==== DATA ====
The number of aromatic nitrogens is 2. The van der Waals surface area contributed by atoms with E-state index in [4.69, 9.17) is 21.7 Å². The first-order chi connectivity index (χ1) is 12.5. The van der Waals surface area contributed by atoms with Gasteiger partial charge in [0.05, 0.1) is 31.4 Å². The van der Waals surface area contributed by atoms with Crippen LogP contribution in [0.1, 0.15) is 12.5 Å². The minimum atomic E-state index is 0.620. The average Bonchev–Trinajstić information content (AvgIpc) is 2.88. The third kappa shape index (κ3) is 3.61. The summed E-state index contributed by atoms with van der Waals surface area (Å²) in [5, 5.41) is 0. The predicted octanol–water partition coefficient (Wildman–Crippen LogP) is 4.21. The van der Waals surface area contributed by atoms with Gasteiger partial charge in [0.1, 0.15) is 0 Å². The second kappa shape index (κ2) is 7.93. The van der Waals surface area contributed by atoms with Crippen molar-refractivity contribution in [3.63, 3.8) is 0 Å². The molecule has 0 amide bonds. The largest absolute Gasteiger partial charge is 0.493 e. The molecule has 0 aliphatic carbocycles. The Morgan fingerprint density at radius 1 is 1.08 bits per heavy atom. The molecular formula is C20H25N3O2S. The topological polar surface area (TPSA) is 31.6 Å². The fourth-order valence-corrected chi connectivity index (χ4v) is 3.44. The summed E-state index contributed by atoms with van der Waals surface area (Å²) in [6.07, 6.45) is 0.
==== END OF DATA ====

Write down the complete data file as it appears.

The number of aromatic nitrogens is 2. The van der Waals surface area contributed by atoms with E-state index in [4.69, 9.17) is 21.7 Å². The first-order chi connectivity index (χ1) is 12.5. The van der Waals surface area contributed by atoms with Gasteiger partial charge in [0.05, 0.1) is 31.4 Å². The van der Waals surface area contributed by atoms with Crippen LogP contribution in [0.1, 0.15) is 12.5 Å². The minimum atomic E-state index is 0.620. The average Bonchev–Trinajstić information content (AvgIpc) is 2.88. The third kappa shape index (κ3) is 3.61. The summed E-state index contributed by atoms with van der Waals surface area (Å²) in [5, 5.41) is 0. The predicted octanol–water partition coefficient (Wildman–Crippen LogP) is 4.21. The van der Waals surface area contributed by atoms with Gasteiger partial charge in [0.1, 0.15) is 0 Å². The second kappa shape index (κ2) is 7.93. The van der Waals surface area contributed by atoms with Crippen molar-refractivity contribution in [3.63, 3.8) is 0 Å². The molecule has 0 amide bonds. The largest absolute Gasteiger partial charge is 0.493 e. The molecule has 0 aliphatic carbocycles. The Morgan fingerprint density at radius 1 is 1.08 bits per heavy atom. The molecular formula is C20H25N3O2S. The topological polar surface area (TPSA) is 31.6 Å². The fourth-order valence-corrected chi connectivity index (χ4v) is 3.44. The summed E-state index contributed by atoms with van der Waals surface area (Å²) in [6.07, 6.45) is 0.